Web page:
Function calls embedded in loop constructs are a area of optimization. As a general statement: it is clever to hoist any method calls from loop statments like for, while and the like where the result is constant (eliminating redundant computation is a standard optimization mechanism). For example, often you will see constructs like for (i = 0; i < strlen(str); i++) { whatever }. strlen() is evaluated every time, although str does never change. A optimized way would be for(i = 0, max_str = strlen(str); i  < max_str, i++) { whatever } so that strlen() is called once.

Modern compilers on the other hand implement strlen() as a build-in function, the glibc function is not called. GCC provides his own replacement. The compiler is therefore in the ability to detect that strlen() exhibit no side-effects (e.g. change no global memory). The compiler can now hoist this function like the handcrated version. Via -fno-builtin all build-in functions can be disabled and the compiler cannot optimize this construct. But wait! Gcc provides a possibility to mark functions to state that they have any side-effects: the pure attribute (gcc since version 2.96 supports the pure attribute). Gcc can now optimize (hoist) unknown functions just as builtin functions:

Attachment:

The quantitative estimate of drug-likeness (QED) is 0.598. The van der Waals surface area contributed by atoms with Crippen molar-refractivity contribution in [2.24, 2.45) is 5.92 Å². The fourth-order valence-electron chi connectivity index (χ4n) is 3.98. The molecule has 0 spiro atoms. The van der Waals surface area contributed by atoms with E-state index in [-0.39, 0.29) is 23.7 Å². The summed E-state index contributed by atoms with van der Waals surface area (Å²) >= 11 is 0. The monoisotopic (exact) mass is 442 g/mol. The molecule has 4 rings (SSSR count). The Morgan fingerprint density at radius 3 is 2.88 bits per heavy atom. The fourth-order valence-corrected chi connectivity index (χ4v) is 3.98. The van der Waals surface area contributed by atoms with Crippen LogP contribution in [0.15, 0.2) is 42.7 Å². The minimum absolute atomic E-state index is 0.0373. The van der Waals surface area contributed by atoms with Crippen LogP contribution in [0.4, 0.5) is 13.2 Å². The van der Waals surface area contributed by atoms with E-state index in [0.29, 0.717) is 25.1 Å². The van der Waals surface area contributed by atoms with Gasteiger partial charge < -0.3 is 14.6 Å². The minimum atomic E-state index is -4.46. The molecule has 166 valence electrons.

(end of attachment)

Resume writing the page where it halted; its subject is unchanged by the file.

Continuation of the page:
/* naiv strlen implementation - just demonstration of pure */
static size_t __attribute__ ((pure)) strlen(const char *str)
{
  const char *s;
  for (s = str; *s; ++s) ;
  return s - str;
}

To mark the argument with the ANSI const keyword is not enough, on the one side it provides gcc the hint that this function does not modify the argument. It does not provide the compiler enough information that the function body is free of side effects.

From the GCC manual:

Many functions have no effects except the return value and their
return value depends only on the parameters and/or global
variables.  Such a function can be subject to common subexpression
elimination and loop optimization just as an arithmetic operator
would be.

Another similar technique is known as constant folding. But constant folding provides another area: it evaluates expressions at compile time where the result is calculateable at compile time. One example is htonl() where the argument is a constant (e.g. htonl(0xbeef)).